Aside from custody, perhaps the most contentious point in a divorce is the division of property. It is not always applicable to sell the properties and divide the amount.
One of the more sensitive points is a symbol of the marriage itself—the wedding ring. Since it is a symbol of their union and each ex-spouse has one of them, it is a valid question to ask: is there a legal edict on which spouse should get the wedding ring or the engagement ring?
The Engagement or Wedding Ring as Property
The state of Texas upholds the principle of community property. Thus, all property acquired by the couple will still be part of the conjugal estate. Even those they bought as individuals or earned as part of their individual success. All this will be part of the division process.
Who Calls Off the Engagement?
However, an engagement ring is a conditional gift. For the engagement ring, there is a condition that it will only be given if the marriage is consummated. For the one receiving the ring, saying “yes” to the proposal is an agreement to the marriage.
If the recipient eventually declines or calls off the engagement for whatever reason, the condition is not met. In this case, the ring should legally revert to the possession of the giver.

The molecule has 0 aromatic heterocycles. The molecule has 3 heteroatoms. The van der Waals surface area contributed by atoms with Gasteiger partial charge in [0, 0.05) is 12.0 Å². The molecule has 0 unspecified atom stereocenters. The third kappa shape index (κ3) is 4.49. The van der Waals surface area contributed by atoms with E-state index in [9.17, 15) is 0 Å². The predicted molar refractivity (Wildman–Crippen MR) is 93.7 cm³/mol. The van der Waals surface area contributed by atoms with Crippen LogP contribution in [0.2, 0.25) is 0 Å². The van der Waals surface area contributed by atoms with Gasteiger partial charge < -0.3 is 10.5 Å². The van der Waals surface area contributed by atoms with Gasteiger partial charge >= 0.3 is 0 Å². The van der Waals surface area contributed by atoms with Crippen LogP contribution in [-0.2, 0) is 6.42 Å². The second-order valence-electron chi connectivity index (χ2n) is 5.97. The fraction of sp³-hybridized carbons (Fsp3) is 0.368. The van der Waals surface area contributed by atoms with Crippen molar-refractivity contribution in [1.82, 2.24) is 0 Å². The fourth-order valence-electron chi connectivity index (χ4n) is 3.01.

There is a difference when it is the giver who calls off the engagement. In this case, if the engagement ring is offered and already accepted. The recipient gets to keep the ring if the giver is the one who calls off the marriage. This is because the recipient has fulfilled his or her part of the bargain. In consequence, he or she has the right to keep the gift.
This is different from any other gifts given in the pre-wedding relationship. The recipient gets to keep those.
The Wedding Ring After a Divorce
For the wedding ring, the promise is to stay together until death do they part. In case of a divorce, that means there is a breach of the promise. However, Texas law dictates that since the marriage has been fulfilled, the ring is already the property of the recipient.
However, there are exceptions.
If the ring given is a family heirloom passed on through generations, then the ring can be returned to the one who offered. If there is a claim from any side and it is proven that the ring is a true heirloom, the judge can make the ruling in favor of the side which has a deeper sentimental attachment to the ring.
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